The regulation of water regime in the soil is the most important task in semi-humid climate with not even precipitation distribution conditions. Reduced or minimum tillage may change soil hydrological properties. The objectives of this study were to investigate the possibilities to manage soil water regime during the whole soil tillage system for sugar beet, which are especially sensitive for water deficit or abundance. Five field experiments were carried out at the Experimental Station of the Lithuanian University of Agriculture (Aleksandras Stulginskis University since 2011) (54°52'N, 23°49'E) during 1995-2010. The soil of the experiments was silty loam Luvisol. In this study we highlighted the reduction of primary soil tillage from deep annual soil ploughing to shallow ploughing, deep and shallow cultivation and no till, comparison of soil ploughing and subsoiling, presowing ploughed or unploughed soil tillage with different cultivators—S-tine, complex, rotary and others, soil compressing with Cambridge and spur rollers before and after sugar beet sowing investigations. According to the results of experiments, reduction of primary soil tillage conserved soil water. The highest storage of soil water in spring was observed in non-reversibly tilled or not tilled soil. Subsoiling led higher water infiltration rate, and top layer of subsoiled soil consisted less moisture content than ploughed. Sugar beet seedbed moisture mostly depended on soil tillage intensity and depth. Presowing rotary tilling was the top tillage method in the case of water preservation in ploughed or unploughed soil. Soil compressing with rollers mostly had negative or low influence on light loam Luvisol moisture content. Rolling with Cambridge roller effected on more rapid water transport from deeper to top sugar beet seedbed layers and higher evaporation rate.



Effects of Conservation Tillage on Total and Aggregated Soil Organic Carbon in the Andes  [PDF]
Marcela Quintero, Nicholas B. Comerford
Open Journal of Soil Science (OJSS) , 2013, DOI: 10.4236/ojss.2013.38042
Abstract:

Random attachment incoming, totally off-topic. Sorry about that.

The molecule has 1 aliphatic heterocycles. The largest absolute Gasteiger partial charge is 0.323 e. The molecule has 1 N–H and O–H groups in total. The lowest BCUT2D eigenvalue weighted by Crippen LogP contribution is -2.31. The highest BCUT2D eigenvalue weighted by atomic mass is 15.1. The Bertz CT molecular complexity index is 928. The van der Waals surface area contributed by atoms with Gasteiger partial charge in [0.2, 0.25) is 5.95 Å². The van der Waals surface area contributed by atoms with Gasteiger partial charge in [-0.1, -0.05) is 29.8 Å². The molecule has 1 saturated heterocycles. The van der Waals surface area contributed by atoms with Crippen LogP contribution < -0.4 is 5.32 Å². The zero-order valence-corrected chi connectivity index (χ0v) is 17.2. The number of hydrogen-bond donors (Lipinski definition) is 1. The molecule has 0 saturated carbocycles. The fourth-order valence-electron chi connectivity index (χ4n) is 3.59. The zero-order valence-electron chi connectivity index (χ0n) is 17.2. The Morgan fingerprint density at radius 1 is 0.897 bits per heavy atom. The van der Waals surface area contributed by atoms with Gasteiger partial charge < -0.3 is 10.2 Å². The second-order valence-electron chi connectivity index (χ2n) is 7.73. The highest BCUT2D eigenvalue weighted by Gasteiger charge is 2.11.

Many Andisols of the Andes have been disturbed by traditional potato-based rotation agriculture disrupting soil structure, water retention capacity and organic matter content. This study was undertaken to investigate the contribution of conservation farming technology or reduced tillage in potato-based rotations in the Colombian Andes in order to rehabilitate total and aggregated soil organic C in disturbed organic matter-rich Andisols. Soils were sampled from farms with 7-year of reduced tillage and farms with conventional farming practices. Ultrasound energy was applied to samples to disrupt aggregation and total soil C was determined in order to investigate the amount of carbon held inside the aggregates of different soil size classes. Results indicated that reduced tillage in potato-based crop rotations increased the soil C concentration and average C content in the whole profile (≈117 cm depth) by 50 and 33% (1636 t C ha?1 vs. 1224 t C ha?1), respectively, as compared to conventional farming practices. Carbon content increased 177% in the subsoil (A2 horizon, 78 -117 cm depth, from 215 to 596 t?ha?1), although most of the soil C was in the A1 horizon (between 0 -78 cm average thickness, 1097 t?ha?1). These increases show that reduced tillage enhances C stores in Andisols which are already high in organic matter. In addition, C in aggregates represented more than 80% of the total organic matter and it was positively affected by conservation practices. The C increase was preferential in the smaller macroaggregates (<2 mm). The aggregate dispersion energy curves further suggested that C increase was occurring in microaggregates within the smaller macroaggregate fraction. Data suggested that smaller macroaggregates can be used in these soils to evaluate the influence of field management practices on soil C sequestration.